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Allan McNish predicts Jamie Green for title glory in 2016

Photo: Audi AG

Current Audi Sport ambassdor and former Deutsche Tourenwagen Masters (DTM) alumni, Scotland’s Allan McNish, feels that Britain’s Jamie Green is hard at work, getting ready for another chance at the drivers’ title, after a challenging season in 2015.

McNish, who raced in the DTM with Team Abt Sportsline for a solitary season in 2005, admitted to at the recent Autosport International Show in January that Green had made significant progress in 2015, despite eventually finishing second to F1-bound Pascal Wehrlein.

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“It was close and the RS5 DTM was the best in the field,” said the three-time Le Mans 24 Hours winner.

“I know that the efforts that Audi are putting into this year are at full speed. Jamie  came out of his shell, and was basically the team leader within the Audi structure itself.”

The technical dramas that last year’s runner-up suffered at the Red Bull Ring last year was the start of a difficult patch for Green, who was leading the first race of that weekend, before his gearbox failed in the second lap.

Green’s prowess over the past decade in the DTM have shown that he is an experienced hand, as well as being able to make the best of any given situation.

McNish admitted that the 33-year-old had a “blinding season,” and expects him to be in the hunt for the title, when racing gets back underway at Hockenheim in May.

“He came second in the championship, and knowing the energy, the effort and the training that he is putting into this year, I know he’ll be in the fight for the championship again this season.”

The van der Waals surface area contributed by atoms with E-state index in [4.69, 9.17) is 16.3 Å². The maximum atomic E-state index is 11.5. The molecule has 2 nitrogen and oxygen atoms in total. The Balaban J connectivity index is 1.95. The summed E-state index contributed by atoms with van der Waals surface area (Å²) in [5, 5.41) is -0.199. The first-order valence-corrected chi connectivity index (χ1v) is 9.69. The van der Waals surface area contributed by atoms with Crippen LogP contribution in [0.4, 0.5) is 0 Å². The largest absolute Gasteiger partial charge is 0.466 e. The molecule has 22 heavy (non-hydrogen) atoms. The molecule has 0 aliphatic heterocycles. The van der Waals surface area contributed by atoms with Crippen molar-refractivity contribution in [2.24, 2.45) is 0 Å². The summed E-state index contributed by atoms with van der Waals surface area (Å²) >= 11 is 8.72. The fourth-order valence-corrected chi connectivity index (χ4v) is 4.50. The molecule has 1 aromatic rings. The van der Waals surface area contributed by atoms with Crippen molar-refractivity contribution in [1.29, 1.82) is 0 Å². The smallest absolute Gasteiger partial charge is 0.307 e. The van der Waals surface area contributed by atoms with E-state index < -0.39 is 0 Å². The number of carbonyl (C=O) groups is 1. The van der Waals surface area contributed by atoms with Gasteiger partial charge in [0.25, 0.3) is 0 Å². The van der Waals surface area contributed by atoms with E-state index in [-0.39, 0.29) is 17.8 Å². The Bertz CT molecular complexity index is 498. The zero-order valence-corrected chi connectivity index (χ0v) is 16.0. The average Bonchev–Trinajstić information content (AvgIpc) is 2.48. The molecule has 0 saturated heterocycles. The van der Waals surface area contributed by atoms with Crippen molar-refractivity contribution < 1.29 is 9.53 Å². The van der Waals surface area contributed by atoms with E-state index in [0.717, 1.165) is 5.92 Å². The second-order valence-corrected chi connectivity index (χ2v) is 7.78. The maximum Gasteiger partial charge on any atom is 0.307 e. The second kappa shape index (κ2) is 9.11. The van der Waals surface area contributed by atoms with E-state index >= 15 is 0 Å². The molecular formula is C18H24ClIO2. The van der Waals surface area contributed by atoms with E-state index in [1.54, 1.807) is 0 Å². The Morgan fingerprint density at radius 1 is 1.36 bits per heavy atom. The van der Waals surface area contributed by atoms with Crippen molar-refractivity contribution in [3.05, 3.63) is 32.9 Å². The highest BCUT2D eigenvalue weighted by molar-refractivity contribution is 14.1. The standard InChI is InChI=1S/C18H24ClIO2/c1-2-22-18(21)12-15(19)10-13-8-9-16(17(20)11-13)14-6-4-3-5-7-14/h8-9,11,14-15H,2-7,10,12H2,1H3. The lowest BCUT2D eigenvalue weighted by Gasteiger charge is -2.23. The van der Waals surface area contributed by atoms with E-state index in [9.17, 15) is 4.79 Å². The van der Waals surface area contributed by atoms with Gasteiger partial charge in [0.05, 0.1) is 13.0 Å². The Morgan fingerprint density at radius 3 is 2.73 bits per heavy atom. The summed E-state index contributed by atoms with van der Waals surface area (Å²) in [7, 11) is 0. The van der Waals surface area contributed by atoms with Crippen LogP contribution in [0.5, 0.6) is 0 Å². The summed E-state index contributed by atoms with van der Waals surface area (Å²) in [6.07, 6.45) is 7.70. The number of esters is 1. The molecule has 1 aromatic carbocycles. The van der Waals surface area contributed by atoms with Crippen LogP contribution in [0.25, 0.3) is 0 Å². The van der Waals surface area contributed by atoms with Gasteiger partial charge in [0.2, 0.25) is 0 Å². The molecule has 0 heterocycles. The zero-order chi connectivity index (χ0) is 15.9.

McNish also was candid about his thoughts on the current format, saying that there should be changes made in the next set of regulations, to ensure cars remain competitive, even with minor damage sustained when drivers take risks.

“I don’t mind a bit of rubbing, going into the first corner, and I don’t mind that leaning on the other car,” explained the 46-year-old.

“What is unfortunate though, is that it takes off a lot of the aero devices on the car, when then renders it uncompetitive, and so the car basically stops.

“Even if it is not mechanically defective, it’s so uncompetitive with the current closeness of the grid. So you don’t race, especially with the way the parc fermé rules are, as you end up coming straight into the pits to prepare the car for the next day.

“So that’s one car out of the race. I personally think that it would be good to have a good look  to have these devices limited or make them so robust, so you can lean on them at the first corner, and have a bit of rubbing, but not bashing!”

In terms of the negative effect of how some drivers have struggled, it is very much agreeable that slight contact should not be as damaging to drivers’ campaigns, as the Scot feels that this will give the fans more of what they want.

“Altogehter, this means hat you have more cars on the grid, more chance of more overtaking and less chance of drivers’ having their seasons compromised and ruined very early on by a first corner incident.”

Green will begin his on-track preparation next week at the forthcoming three-day manufacturer test, which begins on Tuesday (23rd February) at Spain’s Monteblanco circuit. Along with the Briton, there are several others that have a chance of taking the title that Wehrlein will not defend, following on from his decision to favour Formula One in 2016.





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